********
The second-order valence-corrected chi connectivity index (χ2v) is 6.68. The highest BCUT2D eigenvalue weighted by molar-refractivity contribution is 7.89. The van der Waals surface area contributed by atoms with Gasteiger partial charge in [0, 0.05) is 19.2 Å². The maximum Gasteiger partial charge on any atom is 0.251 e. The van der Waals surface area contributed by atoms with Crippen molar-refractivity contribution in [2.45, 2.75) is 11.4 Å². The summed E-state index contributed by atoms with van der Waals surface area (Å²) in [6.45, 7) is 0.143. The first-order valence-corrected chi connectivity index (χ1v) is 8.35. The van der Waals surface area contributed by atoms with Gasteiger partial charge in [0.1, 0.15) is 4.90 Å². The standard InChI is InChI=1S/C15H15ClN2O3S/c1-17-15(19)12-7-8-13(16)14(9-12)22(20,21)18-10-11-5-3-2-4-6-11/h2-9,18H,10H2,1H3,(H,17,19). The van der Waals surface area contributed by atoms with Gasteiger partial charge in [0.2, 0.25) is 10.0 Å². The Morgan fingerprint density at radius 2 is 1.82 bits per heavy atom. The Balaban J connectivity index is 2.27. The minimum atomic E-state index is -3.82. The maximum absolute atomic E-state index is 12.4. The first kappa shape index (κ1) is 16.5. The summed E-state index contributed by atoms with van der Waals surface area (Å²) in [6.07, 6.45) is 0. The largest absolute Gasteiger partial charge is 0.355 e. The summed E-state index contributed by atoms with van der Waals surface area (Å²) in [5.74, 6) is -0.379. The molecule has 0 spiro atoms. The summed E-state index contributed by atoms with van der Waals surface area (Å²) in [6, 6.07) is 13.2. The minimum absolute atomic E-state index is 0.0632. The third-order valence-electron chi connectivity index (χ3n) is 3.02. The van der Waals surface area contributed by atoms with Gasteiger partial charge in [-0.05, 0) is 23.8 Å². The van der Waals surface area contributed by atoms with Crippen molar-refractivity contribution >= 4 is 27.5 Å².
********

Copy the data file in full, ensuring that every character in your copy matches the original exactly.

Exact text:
The second-order valence-corrected chi connectivity index (χ2v) is 6.68. The highest BCUT2D eigenvalue weighted by molar-refractivity contribution is 7.89. The van der Waals surface area contributed by atoms with Gasteiger partial charge in [0, 0.05) is 19.2 Å². The maximum Gasteiger partial charge on any atom is 0.251 e. The van der Waals surface area contributed by atoms with Crippen molar-refractivity contribution in [2.45, 2.75) is 11.4 Å². The summed E-state index contributed by atoms with van der Waals surface area (Å²) in [6.45, 7) is 0.143. The first-order valence-corrected chi connectivity index (χ1v) is 8.35. The van der Waals surface area contributed by atoms with Gasteiger partial charge in [0.1, 0.15) is 4.90 Å². The standard InChI is InChI=1S/C15H15ClN2O3S/c1-17-15(19)12-7-8-13(16)14(9-12)22(20,21)18-10-11-5-3-2-4-6-11/h2-9,18H,10H2,1H3,(H,17,19). The van der Waals surface area contributed by atoms with Gasteiger partial charge in [0.2, 0.25) is 10.0 Å². The Morgan fingerprint density at radius 2 is 1.82 bits per heavy atom. The Balaban J connectivity index is 2.27. The minimum atomic E-state index is -3.82. The maximum absolute atomic E-state index is 12.4. The first kappa shape index (κ1) is 16.5. The summed E-state index contributed by atoms with van der Waals surface area (Å²) in [6.07, 6.45) is 0. The largest absolute Gasteiger partial charge is 0.355 e. The summed E-state index contributed by atoms with van der Waals surface area (Å²) in [5.74, 6) is -0.379. The molecule has 0 spiro atoms. The summed E-state index contributed by atoms with van der Waals surface area (Å²) in [6, 6.07) is 13.2. The minimum absolute atomic E-state index is 0.0632. The third-order valence-electron chi connectivity index (χ3n) is 3.02. The van der Waals surface area contributed by atoms with Gasteiger partial charge in [-0.05, 0) is 23.8 Å². The van der Waals surface area contributed by atoms with Crippen molar-refractivity contribution >= 4 is 27.5 Å².